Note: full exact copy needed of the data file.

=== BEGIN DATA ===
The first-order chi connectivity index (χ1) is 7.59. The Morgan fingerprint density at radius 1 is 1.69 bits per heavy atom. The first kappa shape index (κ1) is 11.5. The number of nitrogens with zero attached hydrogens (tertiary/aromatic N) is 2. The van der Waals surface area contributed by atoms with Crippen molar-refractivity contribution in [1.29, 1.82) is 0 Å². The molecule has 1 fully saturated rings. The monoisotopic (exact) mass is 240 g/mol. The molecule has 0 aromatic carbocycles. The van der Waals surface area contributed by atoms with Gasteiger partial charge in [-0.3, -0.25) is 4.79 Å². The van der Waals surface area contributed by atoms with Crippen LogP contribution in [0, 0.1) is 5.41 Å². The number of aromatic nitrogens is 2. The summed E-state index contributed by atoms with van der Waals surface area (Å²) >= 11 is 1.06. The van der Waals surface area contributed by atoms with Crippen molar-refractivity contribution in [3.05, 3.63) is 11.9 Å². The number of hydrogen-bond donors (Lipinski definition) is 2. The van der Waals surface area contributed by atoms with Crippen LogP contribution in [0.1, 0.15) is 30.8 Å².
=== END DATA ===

The first-order chi connectivity index (χ1) is 7.59. The Morgan fingerprint density at radius 1 is 1.69 bits per heavy atom. The first kappa shape index (κ1) is 11.5. The number of nitrogens with zero attached hydrogens (tertiary/aromatic N) is 2. The van der Waals surface area contributed by atoms with Crippen molar-refractivity contribution in [1.29, 1.82) is 0 Å². The molecule has 1 fully saturated rings. The monoisotopic (exact) mass is 240 g/mol. The molecule has 0 aromatic carbocycles. The van der Waals surface area contributed by atoms with Gasteiger partial charge in [-0.3, -0.25) is 4.79 Å². The van der Waals surface area contributed by atoms with Crippen LogP contribution in [0, 0.1) is 5.41 Å². The number of aromatic nitrogens is 2. The summed E-state index contributed by atoms with van der Waals surface area (Å²) >= 11 is 1.06. The van der Waals surface area contributed by atoms with Crippen molar-refractivity contribution in [3.05, 3.63) is 11.9 Å². The number of hydrogen-bond donors (Lipinski definition) is 2. The van der Waals surface area contributed by atoms with Crippen LogP contribution in [0.1, 0.15) is 30.8 Å².